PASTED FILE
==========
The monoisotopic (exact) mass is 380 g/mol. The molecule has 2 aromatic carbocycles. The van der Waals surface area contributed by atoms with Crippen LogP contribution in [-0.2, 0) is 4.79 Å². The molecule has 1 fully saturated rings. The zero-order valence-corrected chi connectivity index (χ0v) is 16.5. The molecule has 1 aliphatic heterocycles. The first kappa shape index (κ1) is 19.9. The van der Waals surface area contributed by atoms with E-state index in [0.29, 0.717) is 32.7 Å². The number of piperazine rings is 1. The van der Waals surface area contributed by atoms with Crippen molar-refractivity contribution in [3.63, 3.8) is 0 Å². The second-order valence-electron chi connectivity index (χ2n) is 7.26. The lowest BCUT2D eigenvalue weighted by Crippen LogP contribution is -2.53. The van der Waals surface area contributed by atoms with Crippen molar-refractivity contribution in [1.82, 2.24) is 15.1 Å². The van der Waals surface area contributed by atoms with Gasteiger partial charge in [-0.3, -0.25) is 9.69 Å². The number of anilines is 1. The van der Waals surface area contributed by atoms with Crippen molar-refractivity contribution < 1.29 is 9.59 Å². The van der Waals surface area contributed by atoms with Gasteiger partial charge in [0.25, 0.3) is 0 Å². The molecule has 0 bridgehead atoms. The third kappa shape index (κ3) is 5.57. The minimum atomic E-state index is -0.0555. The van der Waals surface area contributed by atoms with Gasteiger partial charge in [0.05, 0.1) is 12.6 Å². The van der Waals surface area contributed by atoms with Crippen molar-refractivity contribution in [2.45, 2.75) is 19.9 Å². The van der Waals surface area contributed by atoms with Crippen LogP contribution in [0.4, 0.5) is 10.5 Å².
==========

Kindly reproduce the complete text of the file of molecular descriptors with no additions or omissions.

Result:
The monoisotopic (exact) mass is 380 g/mol. The molecule has 2 aromatic carbocycles. The van der Waals surface area contributed by atoms with Crippen LogP contribution in [-0.2, 0) is 4.79 Å². The molecule has 1 fully saturated rings. The zero-order valence-corrected chi connectivity index (χ0v) is 16.5. The molecule has 1 aliphatic heterocycles. The first kappa shape index (κ1) is 19.9. The van der Waals surface area contributed by atoms with E-state index in [0.29, 0.717) is 32.7 Å². The number of piperazine rings is 1. The van der Waals surface area contributed by atoms with Crippen molar-refractivity contribution in [3.63, 3.8) is 0 Å². The second-order valence-electron chi connectivity index (χ2n) is 7.26. The lowest BCUT2D eigenvalue weighted by Crippen LogP contribution is -2.53. The van der Waals surface area contributed by atoms with Crippen molar-refractivity contribution in [1.82, 2.24) is 15.1 Å². The van der Waals surface area contributed by atoms with Gasteiger partial charge in [-0.3, -0.25) is 9.69 Å². The number of anilines is 1. The van der Waals surface area contributed by atoms with Crippen molar-refractivity contribution < 1.29 is 9.59 Å². The van der Waals surface area contributed by atoms with Gasteiger partial charge in [0.25, 0.3) is 0 Å². The molecule has 0 bridgehead atoms. The third kappa shape index (κ3) is 5.57. The minimum atomic E-state index is -0.0555. The van der Waals surface area contributed by atoms with Gasteiger partial charge in [0.05, 0.1) is 12.6 Å². The van der Waals surface area contributed by atoms with Crippen molar-refractivity contribution in [2.45, 2.75) is 19.9 Å². The van der Waals surface area contributed by atoms with Crippen LogP contribution in [0.4, 0.5) is 10.5 Å².